The in-and-out came after a rather tight approach off the rail and the corner. Louis in his earlier round had a tough time getting straight to this combination and had a couple of run outs from turning too early to the first fence. With that in mind and Waylon’s earlier coaching on the bending line and the line to the liverpool, I tried to make the approach with a definite turn, lots of outside aids and leg on looking ahead down my line. Albeit probably a little easier from his first ride since he’d seen it already, the first time or two through was a little uncertain showing up in the landing side being a little forward and slightly more unbalanced. This was my one trouble spot on course. After the in-and-out that seemed to get him a little charged-up, I had some trouble setting him back. It usually took me to the first corner at the end of the ring to get his canter under control and back down to a trot, then not much room to organize the trot before the turn to the skinny. The first couple shots at the skinny were definitely “hairy” to say the least. We overshot the turn the first time and nearly had a refusal – he stalled pretty good but we got over it. The second time we were still just a little too on the forehand with legs flying a little too erratically to get over it clean so we ended up punching out the rail. (Sorry Waylon! Poor guy had a cast on his leg and this was the furthest fence in the ring!)… After those two times I was figured I needed to set up the in-and-out better so he would land a little less enthusiastically and unbalanced. I tried to stay slightly more upright in my body between and over the second fence, focusing on getting the canter balanced earlier and back to the trot well before the first corner so that I could truly focus on the turn to the skinny and not still be trying to get a good trot as I’m turning to the fence.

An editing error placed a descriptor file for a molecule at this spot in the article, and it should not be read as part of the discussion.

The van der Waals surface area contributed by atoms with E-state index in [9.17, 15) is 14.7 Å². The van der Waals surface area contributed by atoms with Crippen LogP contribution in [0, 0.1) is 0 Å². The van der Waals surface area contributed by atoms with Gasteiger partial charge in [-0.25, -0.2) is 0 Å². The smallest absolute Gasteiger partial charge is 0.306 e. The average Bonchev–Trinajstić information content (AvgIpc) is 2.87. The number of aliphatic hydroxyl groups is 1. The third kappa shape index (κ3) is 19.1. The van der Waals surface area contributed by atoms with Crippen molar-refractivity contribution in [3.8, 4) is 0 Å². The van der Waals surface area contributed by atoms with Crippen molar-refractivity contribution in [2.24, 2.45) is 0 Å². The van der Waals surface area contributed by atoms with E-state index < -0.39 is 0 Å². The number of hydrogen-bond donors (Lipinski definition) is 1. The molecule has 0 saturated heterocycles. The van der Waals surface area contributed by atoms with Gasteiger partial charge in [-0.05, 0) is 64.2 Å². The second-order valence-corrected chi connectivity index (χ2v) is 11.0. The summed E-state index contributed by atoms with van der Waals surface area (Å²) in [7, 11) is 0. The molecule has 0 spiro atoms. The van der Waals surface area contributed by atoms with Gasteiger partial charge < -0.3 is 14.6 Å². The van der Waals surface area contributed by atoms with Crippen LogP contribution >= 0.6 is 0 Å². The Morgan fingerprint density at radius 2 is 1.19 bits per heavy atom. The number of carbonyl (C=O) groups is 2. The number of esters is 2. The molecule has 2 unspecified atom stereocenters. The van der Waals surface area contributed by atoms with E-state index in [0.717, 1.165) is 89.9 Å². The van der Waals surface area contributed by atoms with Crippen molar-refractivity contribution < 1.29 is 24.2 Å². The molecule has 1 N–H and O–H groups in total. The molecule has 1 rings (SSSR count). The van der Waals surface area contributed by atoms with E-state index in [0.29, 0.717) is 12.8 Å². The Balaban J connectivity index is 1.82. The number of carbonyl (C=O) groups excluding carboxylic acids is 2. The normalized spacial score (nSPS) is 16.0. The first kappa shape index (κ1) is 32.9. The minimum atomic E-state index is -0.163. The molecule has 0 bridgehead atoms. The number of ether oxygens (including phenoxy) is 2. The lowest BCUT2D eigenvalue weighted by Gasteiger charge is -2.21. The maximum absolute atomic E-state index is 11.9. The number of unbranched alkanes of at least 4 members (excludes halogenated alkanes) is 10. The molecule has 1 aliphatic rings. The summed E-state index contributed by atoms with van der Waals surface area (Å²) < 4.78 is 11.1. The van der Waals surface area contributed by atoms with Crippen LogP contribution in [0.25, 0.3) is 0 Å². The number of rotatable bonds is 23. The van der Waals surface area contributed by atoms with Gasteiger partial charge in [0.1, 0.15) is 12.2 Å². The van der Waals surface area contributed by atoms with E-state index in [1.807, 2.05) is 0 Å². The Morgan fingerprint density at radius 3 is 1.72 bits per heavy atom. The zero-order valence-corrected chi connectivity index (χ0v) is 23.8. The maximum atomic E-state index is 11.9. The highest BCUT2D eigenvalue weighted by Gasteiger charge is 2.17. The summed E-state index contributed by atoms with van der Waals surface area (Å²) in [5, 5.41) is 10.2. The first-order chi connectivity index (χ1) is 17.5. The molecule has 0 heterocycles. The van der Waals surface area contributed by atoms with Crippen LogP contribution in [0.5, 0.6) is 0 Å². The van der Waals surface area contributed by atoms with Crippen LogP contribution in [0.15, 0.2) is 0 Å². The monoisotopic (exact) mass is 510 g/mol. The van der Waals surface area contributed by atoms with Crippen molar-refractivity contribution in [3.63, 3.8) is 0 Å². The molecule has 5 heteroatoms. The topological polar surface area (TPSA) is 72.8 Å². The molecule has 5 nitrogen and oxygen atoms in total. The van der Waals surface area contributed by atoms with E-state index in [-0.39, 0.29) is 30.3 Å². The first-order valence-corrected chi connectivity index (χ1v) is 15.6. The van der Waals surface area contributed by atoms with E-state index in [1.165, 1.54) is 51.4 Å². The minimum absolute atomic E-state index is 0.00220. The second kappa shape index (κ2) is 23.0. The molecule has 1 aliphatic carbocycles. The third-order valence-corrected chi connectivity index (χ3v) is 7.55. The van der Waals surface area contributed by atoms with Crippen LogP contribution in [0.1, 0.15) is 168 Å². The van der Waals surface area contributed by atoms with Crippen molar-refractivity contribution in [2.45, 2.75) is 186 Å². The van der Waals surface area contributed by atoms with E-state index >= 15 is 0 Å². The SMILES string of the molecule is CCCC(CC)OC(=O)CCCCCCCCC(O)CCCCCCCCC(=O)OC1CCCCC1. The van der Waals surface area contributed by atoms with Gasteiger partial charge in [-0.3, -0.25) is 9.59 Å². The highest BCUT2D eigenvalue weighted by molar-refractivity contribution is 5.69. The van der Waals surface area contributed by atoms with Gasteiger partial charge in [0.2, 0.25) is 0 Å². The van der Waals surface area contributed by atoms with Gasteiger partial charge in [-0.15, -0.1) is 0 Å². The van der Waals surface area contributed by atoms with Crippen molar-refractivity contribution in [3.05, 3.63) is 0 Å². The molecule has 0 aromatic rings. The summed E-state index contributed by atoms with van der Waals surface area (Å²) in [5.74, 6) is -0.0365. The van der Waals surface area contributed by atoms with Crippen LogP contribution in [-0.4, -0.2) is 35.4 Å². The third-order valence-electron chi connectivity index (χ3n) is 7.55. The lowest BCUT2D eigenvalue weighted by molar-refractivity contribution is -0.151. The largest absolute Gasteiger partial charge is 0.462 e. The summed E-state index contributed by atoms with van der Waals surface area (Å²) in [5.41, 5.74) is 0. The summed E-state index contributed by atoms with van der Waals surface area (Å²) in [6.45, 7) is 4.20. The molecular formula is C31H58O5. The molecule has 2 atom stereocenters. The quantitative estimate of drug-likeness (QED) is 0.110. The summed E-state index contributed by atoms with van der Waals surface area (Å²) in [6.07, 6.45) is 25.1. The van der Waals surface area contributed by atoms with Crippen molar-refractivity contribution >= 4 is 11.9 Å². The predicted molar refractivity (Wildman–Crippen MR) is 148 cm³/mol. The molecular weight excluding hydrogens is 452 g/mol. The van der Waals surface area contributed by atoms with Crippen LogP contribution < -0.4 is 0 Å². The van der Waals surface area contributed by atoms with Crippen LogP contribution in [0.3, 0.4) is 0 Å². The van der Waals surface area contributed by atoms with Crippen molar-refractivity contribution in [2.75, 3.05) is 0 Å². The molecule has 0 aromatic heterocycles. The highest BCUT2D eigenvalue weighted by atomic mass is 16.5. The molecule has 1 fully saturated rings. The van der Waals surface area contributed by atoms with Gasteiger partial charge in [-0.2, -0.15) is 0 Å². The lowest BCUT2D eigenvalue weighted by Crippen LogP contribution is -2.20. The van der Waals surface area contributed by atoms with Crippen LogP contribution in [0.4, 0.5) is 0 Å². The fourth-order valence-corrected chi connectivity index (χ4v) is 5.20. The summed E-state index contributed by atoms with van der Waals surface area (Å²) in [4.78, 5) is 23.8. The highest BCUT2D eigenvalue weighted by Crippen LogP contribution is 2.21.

In the end we had a few really great rounds with no obvious flaws, other than it wasn’t all done in canter. Waylon was really happy by how steady and rhythmical the rounds went (goal #1) and how straight and connected our turns and lines were (goal #2)… and hopefully there aren’t too many grimaces on my face in the pictures!
By far one of the best rides on Louis I’ve had to date and a great clinic!